GEM 4 model for soilless cultures: model description and parameterisation

Boesten, J.J.T.I.; Braakhekke, M.C.; Wipfler, E.L.; van Os, E.A.; Hoogsteen, M.J.J.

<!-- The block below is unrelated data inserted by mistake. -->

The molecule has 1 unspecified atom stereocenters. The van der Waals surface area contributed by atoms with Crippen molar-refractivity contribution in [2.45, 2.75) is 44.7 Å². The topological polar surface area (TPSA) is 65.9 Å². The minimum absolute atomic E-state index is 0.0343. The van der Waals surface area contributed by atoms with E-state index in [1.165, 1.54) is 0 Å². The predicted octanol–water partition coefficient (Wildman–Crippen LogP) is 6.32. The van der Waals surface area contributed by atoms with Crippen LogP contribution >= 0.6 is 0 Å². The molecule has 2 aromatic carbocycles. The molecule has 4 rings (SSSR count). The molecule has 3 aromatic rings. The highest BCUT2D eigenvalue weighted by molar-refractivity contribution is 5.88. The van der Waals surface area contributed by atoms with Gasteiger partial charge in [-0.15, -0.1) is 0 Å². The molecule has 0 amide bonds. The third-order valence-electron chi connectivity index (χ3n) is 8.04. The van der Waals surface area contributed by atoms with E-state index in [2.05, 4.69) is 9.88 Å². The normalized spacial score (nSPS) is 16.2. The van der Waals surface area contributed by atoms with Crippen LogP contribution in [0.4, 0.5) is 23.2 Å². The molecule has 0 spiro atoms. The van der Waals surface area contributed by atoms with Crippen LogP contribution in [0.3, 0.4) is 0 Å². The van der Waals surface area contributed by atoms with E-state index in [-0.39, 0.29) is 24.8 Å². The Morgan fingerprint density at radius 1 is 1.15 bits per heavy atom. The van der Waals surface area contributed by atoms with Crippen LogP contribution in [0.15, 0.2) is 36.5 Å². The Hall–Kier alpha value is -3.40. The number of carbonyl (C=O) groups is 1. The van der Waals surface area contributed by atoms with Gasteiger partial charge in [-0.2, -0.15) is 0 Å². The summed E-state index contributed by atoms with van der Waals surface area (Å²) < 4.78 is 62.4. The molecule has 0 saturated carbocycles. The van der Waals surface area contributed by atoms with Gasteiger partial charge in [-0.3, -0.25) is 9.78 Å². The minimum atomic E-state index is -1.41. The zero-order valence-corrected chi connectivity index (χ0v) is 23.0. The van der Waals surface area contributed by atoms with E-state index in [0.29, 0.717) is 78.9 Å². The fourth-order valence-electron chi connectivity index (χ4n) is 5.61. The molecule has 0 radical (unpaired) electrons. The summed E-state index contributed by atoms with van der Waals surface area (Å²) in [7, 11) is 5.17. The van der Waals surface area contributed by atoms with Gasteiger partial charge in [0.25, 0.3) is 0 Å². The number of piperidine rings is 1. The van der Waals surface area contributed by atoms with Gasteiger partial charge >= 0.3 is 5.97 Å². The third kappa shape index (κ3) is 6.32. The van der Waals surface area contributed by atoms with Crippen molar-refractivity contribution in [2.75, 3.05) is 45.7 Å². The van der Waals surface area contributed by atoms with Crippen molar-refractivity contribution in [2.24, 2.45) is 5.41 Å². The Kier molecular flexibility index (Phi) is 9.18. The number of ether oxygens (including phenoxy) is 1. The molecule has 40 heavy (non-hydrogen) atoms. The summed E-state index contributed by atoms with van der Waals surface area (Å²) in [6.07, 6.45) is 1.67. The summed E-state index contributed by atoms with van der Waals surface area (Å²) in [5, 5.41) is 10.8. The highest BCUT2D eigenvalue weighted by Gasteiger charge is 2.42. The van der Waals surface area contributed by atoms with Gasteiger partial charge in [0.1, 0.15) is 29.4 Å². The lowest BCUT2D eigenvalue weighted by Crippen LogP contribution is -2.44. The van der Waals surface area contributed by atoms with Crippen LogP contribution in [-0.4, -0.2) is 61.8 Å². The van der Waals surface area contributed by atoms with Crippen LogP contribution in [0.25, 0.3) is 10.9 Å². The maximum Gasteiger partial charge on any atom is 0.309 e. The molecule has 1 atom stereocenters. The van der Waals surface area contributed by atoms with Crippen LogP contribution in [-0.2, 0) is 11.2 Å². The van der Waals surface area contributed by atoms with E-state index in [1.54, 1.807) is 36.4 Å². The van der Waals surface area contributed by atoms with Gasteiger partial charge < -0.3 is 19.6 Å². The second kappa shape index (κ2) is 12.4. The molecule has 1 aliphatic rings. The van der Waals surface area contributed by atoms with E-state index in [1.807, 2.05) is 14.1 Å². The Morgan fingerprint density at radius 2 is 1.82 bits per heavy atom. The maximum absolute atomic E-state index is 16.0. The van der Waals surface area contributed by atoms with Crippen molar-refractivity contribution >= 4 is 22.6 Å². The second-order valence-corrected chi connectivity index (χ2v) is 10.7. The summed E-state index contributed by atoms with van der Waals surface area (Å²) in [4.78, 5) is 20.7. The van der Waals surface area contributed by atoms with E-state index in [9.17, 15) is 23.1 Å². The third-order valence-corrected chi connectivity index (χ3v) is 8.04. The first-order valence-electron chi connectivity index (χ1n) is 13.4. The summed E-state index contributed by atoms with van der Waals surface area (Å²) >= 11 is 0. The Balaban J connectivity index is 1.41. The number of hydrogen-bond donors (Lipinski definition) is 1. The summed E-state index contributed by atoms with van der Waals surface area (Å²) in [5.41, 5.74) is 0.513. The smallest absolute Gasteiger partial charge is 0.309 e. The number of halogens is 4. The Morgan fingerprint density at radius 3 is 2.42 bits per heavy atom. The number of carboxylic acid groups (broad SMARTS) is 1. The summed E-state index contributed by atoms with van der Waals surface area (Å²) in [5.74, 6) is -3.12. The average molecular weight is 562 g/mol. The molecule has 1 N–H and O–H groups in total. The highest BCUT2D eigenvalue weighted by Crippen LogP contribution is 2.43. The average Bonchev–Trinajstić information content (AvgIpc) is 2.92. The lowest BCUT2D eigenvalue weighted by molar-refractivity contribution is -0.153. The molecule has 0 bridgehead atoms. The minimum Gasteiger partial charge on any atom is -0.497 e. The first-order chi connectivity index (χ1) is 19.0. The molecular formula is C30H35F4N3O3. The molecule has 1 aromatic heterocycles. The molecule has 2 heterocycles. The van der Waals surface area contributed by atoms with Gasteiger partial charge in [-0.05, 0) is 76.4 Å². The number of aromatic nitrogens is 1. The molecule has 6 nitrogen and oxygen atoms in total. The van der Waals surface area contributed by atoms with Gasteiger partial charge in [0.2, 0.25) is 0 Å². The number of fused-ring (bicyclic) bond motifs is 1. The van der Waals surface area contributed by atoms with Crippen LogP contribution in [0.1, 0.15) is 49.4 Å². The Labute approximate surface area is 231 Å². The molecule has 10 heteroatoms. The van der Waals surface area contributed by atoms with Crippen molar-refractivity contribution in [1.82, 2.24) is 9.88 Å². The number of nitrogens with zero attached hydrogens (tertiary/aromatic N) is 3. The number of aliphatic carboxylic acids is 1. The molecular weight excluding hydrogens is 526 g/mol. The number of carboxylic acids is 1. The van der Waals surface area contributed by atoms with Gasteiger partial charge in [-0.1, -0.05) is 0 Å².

Experiences with previous versions of the Greenhouse Emission Model (GEM) for soilless cultures prompted the need for developing a revised version. GEM consists of a submodel for the water flows in the greenhouse (the WaterStreams Model, WSM) and a submodel for the pesticide behaviour in the greenhouse (the Substance Emission Model, SEM). The resulting emission fluxes are used by the TOXSWA model to simulate concentrations in surface water. This report describes the changes in WSM and provides a full description of the concepts and equations in the revised SEM version The main changes in WSM are the extension of options: (i) emission norms for nitrogen up to 2027 can be used, (ii) sodium levels can be set by the user, (iii) options for managing the discharge to the surface water are extended, (iv) a waiting time can be prescribed between a pesticide application and the next discharge. Option (ii) and (iv) are only available is used as a standalone model, i.e. outside GEM. There are two types of SEM: SEM-S for crops grown on slabs and SEM-P for crops grown in pots on tables. Main changes in SEM-S include: (i) the water in the slabs is divided into two equal parts with root uptake restricted to the first part, (ii) sorption to the slab material and the irrigation pipes is included, (iii) the amounts present in the air and condensation water immediately after spray or Low Volume Mister (LVM) application are strongly reduced, (iv) for spray and LVM applications direct contamination of the slabs, the drainage-water troughs, and the roof is added. Main changes in SEM-P include: (i) the amounts present in the air and condensation water immediately after an application are strongly reduced, (ii) the sorption equilibrium between the bottom 10 cm of the pots and the water on the tables was removed, (iii) for spray of LVM applications, the deposition on the tables is increased from about 10 to about 40%.